The Fort Worth Botanic Garden invites visitors to “World of Orchids,” a dazzling indoor exhibit that runs Feb. 24 – April 9.
“Orchid exhibits, frequently hosted by world-class botanic gardens, are the perfect opportunity to introduce our community to the beauty and splendor of one of the world’s most diverse plant families,” said Bob Byers, FWBG executive vice president. “Most orchids bloom in late winter and early spring, so that is the ideal time to showcase this amazing flower.”
Fort Worth Orchid Society President Dotty Woodson described “World of Orchids” as a first-time orchid event of this magnitude in Texas. “It will turn the Fort Worth Botanic Garden’s rainforest conservatory into an exquisite orchid paradise with thousands of colorful orchids of every shape and size arranged in spectacular displays,” Woodson said.
With approximately 30,000 species, orchids are the largest family of flowering plants in the world and grow on every continent except Antarctica. Some orchids are terrestrial (ground-dwelling) and grow in temperate and boreal regions. Many orchid species are epiphytic, which means they grow on other plants but derive moisture and nutrients from the air, rain, water or from debris accumulating around them.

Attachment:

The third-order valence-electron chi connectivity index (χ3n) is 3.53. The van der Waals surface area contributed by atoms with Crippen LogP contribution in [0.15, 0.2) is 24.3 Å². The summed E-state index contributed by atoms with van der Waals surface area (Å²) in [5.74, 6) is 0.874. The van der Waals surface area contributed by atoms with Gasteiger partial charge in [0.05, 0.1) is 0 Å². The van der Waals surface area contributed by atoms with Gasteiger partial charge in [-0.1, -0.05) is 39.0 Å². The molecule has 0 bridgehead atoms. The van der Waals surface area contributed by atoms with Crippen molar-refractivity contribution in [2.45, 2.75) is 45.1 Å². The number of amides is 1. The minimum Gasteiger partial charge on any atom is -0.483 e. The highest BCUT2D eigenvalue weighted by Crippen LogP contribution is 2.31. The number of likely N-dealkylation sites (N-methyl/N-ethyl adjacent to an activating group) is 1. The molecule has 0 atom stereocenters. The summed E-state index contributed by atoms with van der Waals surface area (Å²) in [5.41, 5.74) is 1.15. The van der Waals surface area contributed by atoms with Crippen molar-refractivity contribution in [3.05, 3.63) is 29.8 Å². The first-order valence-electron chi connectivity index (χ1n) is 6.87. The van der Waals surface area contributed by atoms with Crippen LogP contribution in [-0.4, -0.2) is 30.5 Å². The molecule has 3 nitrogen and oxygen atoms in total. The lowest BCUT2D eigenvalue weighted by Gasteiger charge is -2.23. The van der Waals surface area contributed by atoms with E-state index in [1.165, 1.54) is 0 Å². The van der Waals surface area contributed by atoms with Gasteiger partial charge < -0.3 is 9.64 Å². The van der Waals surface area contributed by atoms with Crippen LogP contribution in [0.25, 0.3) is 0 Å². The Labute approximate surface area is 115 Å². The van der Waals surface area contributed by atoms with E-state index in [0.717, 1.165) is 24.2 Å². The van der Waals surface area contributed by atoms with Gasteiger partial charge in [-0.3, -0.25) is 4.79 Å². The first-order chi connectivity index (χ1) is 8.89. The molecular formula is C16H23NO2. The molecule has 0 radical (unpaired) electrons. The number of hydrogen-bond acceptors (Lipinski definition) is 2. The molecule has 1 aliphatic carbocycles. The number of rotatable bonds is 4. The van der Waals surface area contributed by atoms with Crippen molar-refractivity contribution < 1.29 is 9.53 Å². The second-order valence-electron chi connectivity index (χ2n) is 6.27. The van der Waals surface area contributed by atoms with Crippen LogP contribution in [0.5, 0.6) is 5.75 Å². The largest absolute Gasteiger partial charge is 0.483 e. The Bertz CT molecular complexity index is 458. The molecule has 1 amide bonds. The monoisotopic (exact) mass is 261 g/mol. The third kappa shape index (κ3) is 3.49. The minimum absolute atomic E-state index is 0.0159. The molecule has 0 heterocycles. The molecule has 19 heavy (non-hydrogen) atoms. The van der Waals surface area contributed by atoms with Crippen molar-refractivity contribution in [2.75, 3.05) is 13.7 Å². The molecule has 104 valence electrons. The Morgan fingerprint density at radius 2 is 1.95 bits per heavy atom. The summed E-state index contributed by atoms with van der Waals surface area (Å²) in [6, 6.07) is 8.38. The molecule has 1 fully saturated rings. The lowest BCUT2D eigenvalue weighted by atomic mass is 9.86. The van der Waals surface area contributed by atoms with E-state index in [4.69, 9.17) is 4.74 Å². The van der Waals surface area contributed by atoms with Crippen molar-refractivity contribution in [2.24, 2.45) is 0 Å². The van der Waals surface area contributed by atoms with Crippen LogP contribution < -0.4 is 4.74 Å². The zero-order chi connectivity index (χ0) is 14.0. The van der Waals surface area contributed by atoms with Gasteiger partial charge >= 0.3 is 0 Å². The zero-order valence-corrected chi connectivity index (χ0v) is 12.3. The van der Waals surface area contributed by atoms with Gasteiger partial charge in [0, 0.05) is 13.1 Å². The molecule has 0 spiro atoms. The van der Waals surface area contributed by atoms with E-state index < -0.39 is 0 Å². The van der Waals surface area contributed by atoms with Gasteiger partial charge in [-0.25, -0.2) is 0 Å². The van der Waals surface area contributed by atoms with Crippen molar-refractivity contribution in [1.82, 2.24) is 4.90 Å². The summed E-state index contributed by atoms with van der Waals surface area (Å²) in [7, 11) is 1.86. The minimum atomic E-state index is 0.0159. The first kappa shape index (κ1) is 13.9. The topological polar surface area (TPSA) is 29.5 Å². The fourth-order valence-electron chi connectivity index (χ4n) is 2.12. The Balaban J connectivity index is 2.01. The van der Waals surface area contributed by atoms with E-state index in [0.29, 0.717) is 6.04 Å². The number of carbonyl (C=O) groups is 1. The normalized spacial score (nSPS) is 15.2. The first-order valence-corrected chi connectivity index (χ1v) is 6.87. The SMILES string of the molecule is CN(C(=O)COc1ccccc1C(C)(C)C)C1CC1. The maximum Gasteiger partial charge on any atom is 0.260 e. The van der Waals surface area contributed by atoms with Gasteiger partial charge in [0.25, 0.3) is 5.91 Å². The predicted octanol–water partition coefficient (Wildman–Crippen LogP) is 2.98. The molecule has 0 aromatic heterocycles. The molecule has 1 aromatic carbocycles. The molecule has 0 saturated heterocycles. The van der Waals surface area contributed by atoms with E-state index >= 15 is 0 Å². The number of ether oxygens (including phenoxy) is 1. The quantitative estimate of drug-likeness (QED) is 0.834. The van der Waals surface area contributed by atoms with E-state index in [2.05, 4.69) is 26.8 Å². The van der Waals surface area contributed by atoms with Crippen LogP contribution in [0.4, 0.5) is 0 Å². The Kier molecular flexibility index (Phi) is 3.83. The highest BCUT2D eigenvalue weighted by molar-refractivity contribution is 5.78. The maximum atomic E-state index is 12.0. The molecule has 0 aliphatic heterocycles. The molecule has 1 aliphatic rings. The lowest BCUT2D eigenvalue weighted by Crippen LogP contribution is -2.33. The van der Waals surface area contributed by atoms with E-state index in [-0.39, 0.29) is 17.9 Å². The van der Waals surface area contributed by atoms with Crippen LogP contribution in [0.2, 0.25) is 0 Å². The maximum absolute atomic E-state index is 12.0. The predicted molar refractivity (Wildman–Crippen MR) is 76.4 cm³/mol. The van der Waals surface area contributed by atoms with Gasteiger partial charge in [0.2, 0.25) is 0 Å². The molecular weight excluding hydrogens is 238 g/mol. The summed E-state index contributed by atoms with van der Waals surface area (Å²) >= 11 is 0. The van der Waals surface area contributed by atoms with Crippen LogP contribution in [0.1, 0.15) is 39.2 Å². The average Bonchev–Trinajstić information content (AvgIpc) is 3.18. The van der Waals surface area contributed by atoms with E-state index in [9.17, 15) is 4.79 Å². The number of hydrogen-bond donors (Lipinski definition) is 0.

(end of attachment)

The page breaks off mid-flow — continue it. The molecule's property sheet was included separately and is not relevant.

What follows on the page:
H-E-B/Central Market is the exhibit’s presenting sponsor. “We’re thrilled to partner with the Fort Worth Botanic Garden on its inaugural ‘World of Orchids’ exhibit. This world-class exhibit will put the Garden on the map for orchid enthusiasts and garden lovers all across the region and beyond,” said Mabrie Jackson, senior director of public affairs, H-E-B/Central Market. “We’re excited to have these beautiful and exotic varieties available for enjoyment down the street from our store right here in Fort Worth.”
During the course of the exhibit, the event is open daily from 9 a.m. to 5 p.m. with last tickets sold at 4:30 p.m. Visitors may pay to see the orchid exhibit alone or pay to see a combination of the orchid exhibit and the entire Garden. Members pay a discounted price for the orchid exhibit. For more information, visit fwbg.org/orchids.